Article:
Sunday, April 6, 2014 | 2 a.m.
Harry Reid and the Koch brothers, David and Charles, have battled for years. But recently, that battle turned into a war of words.
The Senate majority leader frequently directs at the libertarian, deep-pocketed industrialists the sort of tirades that have become his election-year specialty.
“Is even one of you — is even one of you — willing to stand up and disavow the Koch brothers’ agenda?” Reid railed against his Republican colleagues last month. “I’m not afraid of the Koch brothers. None of us should be afraid of the Koch brothers.”
In variations from “Koch-topia” to “Koch-addictions,” Koch is Harry Reid’s new “extreme.”
The back story
Reid’s hatred for the Koch brothers began in 2010. Reid was running for his political life against Sharron Angle, a Tea Party favorite. The Koch brothers, in that election cycle, funded Americans for Prosperity and excoriated Democrats for supporting clean energy and health care reform.
Health Care: Where the Kochs got going
Reid’s recent anti-Koch comments started with the subject that has defined the Kochs’ campaigns: President Barack Obama’s health care law, the Patient Protection and Affordable Care Act.
Some Koch-backed groups have aired Obama-care ads featuring people who claim to have suffered losses of or changes in their health plans. Reid didn’t like the ads and, during a Senate floor speech in February, expressed his disgust at the people who bankrolled them.
“It’s time that the American people spoke out against this terrible dishonesty of these two brothers,” Reid said, “who are about as un-American as anyone that I can imagine.”
The government shutdown: A favor to the Kochs?
Amid the first government shutdown in years last fall, Reid pointed fingers at the Kochs.
“By shutting down the government, Republicans are satisfying the Koch brothers while millions of people are suffering,” Reid’s official Twitter account said Oct. 8.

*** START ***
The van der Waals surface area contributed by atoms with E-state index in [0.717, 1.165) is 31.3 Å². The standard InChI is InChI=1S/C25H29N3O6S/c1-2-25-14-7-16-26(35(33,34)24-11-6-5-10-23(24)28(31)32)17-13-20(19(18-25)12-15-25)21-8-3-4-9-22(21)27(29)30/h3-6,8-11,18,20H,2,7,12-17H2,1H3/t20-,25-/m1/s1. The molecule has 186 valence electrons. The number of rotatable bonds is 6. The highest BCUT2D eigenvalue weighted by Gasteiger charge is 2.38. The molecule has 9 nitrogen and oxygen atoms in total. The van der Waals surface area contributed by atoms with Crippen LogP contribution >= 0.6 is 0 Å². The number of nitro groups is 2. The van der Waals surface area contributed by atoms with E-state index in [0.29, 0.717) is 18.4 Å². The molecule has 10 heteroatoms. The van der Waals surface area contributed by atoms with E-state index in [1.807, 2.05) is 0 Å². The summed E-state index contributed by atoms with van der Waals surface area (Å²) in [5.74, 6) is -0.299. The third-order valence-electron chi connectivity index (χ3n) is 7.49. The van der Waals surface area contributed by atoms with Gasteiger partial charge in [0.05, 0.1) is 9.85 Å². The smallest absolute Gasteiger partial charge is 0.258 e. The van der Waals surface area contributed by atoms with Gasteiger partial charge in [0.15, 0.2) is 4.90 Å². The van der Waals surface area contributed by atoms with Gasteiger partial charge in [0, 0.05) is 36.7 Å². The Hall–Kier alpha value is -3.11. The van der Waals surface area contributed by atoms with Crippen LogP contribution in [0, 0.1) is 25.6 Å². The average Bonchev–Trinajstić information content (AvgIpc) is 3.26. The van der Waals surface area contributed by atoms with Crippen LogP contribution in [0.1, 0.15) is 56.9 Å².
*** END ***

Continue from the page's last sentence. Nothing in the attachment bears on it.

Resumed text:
The Kochs had their lobbyists send letters to Capitol Hill decrying Reid’s remarks as “erroneous,” “misleading” and “false information.”
That just may have helped convince Reid that he had a winning strategy.
Climate change: Koch and Keystone
Much of the Koch brothers’ money comes from Koch Industries, an oil conglomerate that’s the second-largest privately held company in the United States.
That makes the Kochs a natural antagonist for Reid’s clean energy agenda. Reid has taken the brothers to task over the proposed Keystone XL pipeline, which would carry oil from Canada to the Gulf Coast.
He’s charged that the “oil barons” — as Reid calls them — could earn tens of millions if the project moves forward. The Koch brothers deny this, and Reid’s claim has not been independently confirmed.
“Anything that’s dirtying the environment, look around and they’re involved in it most of the time,” Reid said last month. “It’s hard to find anything dirtier than coal. But you look around, you got tar sands — that beats it.”
Ukraine: Campaign finance and foreign policy
A few heads spun around in Washington when Reid accused the Koch brothers of meddling in Ukraine — potentially to the point of causing a Russian takeover of Crimea.
Here’s the background: It took Congress nearly a month to pass a billion-dollar aid package for Ukraine. Democrats and Republicans disagreed on whether the U.S. should simultaneously approve International Monetary Fund reforms that would have freed up more money for similar causes.
Some Republicans, balking at the proposal, demanded an unrelated change: Halting stricter Internal Revenue Service regulations to keep tax-exempt groups from participating in political activities. Reid leapt at the chance to swipe at the brothers behind some such groups.
“Republicans objected to moving forward with this aid package unless Democrats agreed to allow the Kochs and billionaires like them to continue to anonymously spend millions trying to buy America’s democracy,” Reid said. “It’s hard to believe. But that’s the truth.”
It even became a family affair. Reid later credited his wife, Landra, for likening the Republicans’ Ukrainian stance to a “Koch addiction.”